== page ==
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Coleman Young Makes Hud's Wanted List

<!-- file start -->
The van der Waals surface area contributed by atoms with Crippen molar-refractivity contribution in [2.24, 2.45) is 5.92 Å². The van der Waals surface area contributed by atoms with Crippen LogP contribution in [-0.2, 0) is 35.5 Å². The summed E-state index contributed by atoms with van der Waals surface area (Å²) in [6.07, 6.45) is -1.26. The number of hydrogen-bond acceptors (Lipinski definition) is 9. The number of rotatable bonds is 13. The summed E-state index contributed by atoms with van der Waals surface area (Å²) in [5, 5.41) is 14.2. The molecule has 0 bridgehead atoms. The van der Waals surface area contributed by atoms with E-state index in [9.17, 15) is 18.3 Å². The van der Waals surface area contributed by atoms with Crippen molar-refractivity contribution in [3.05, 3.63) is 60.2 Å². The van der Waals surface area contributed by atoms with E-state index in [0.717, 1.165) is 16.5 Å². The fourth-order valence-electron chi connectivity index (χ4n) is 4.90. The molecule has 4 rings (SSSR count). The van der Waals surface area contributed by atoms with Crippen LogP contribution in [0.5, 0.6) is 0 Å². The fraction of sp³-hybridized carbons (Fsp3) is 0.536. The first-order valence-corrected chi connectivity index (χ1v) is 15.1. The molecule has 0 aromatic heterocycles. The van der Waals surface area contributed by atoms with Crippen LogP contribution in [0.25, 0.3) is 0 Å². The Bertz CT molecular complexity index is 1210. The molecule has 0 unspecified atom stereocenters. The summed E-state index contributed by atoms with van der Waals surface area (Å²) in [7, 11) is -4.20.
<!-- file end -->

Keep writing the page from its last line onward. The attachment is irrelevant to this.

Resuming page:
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When the U.S. Marshals come to arrest Coleman Young and Cari Levin for tearing down H.U.D.-owned abandoned houses in Detroit, they can oppose the Marshals with Detroit's finest, led by "Hawkeye" Tannian. Chief Tannian, a vociferous advocate of "gun control" tor the civilian population by any means necessary (including amendment of the state constitution), was photographed on the firing range with his .357 Magnum pistol in hand. It was reponed that Tannian fired a ZjPout of a possible 250 score, which should cause Detroit aera H.U.D. director Elmer C. Binford to have second thoughts baout "busting" Young and Levin. The stance taken by the Mayor, which was characterized by the media as "militant," is one that merits support. Council President Cari Levin has long been a persistent foe of H.U.D. , whose failures in Detroit have been chronicled for years-with Don Ball of the Detroit News being deserving of particular praise for his incisive analyses. The fact that local government has chosen to act dramatically, in the interest of the public welfare of Detroit's citizens, is an interesting indicator of the strain that is being placed on federal-city relations by present day political and economie realities. We are now seeing the emergence of sharp criticism, directed against the "bureaucratie bungling of federal papershufflers," being levelled by officials who were once identified as strong proponents of federal intervention to save the cities. The conceptions of the "New Frontier" and the "Great Society" are held to have been frustrated by insensitive bureaucrats, held together by an endless maze of "red tape." Among the more prominent converts to the new new political wisdom are said to be Edmund G. Brown, Jr., and Michael Dukakis, the newly elected "liberal" govemors of California and Massachusetts, respect ively. The electorate is said to be shifting in the direction of increased dismay with the expansión of governmental employment which is said to have produced no improvement in eitlver the quantity or quality of services to the citizenry. It is said that the speeches of the erstwhile liberáis will increasingly sound like the familiar re f ra in s of George Wallace and Ronald Reagan as the Federal Government is flayed by the new "populists." On the other hand, New York Mayor Abraham Beame is being depicted as a "down and outer" from the depression era who is begging-for a hand out from Washington. Ron Nessen, Gerry Ford's press secretary, likens New York City to a ward "daughter" "strung out1 on narcotics who must kick her "jones" by going "cold turkey." The cure prescribed by Ford entails layoffs of more municipal employees in New York, as well as the curtailment of other programs, such as New York's free tution system in university education. There appears to be a split in the federal government over the desirability of support for New York City in its hours of fiscal crisis. Vice-President Rockefeller, after close and persistent consultation with his brother David (Board Chairman of the Chase Manhattan Bank), urges Federal support to forestall default by the City on its obligations to its individual and institutional bondholders. The Senate of the United States is working to develop such a plan for presentation to the Congress. Mayors of other cities across the land are lobbying for New York City, since the crisis in investoi confidence in municipal obligations affects the capital improvenients programs of local governmental units throughout the U.S. Politica] pundits are now preparing the obituary columns for cities as institutions. The city is being discussed trom a perspective that assumes as inevitable the inability of local units to"responsibl " administer public services within a fiscally sober framework. Proponents of regional government are sniugly confident that t Ii is turn of political events will strengthen their efforts to lop off even more control from big city residents. Amidst this controversy, it is enheartening to sec Detroit officials prepare to defend the interests of local autonomy against the intransigence of federal authority. Perhaps we should farm a dcfense committee to insure fair trials for Detroit's city fathers (and mothers) when they are charged by the "Feds." Young and Levin should be granted personal bonds, since they each have roots in the community, and would most likely appear for their day in court. lheir actions are consistent with the time honored tradition of "self-help" to abate nuisances, which has been enshrined in American law. The Justice Depart ment, of the U.S. government. will have to deal with the ironie facl that the Detroit Pólice Department-armed with sophisticated Communications gear and weaponry purchased with federal L.E.A.A. grants will form an impenetrable ring of steel around the sites of demolished st niet ures. U.S. Marshals fresh trom the battles of Boston aiul Louisville will experience tlie silent hostility of an enraged population committed to the preservation of local prerogatives againsi the threatened encroachment of Washington. The delegation of Detroit leaders, who beseeched President Ford for funds with which lo "Move Detroit Forward," will withdraw their request, leaving the field clear foi Abe Beume and the Rockefeller brothers. For once we can contémplate truly official protests at the Federal Building. The unes have been drawn; which side are you on'.'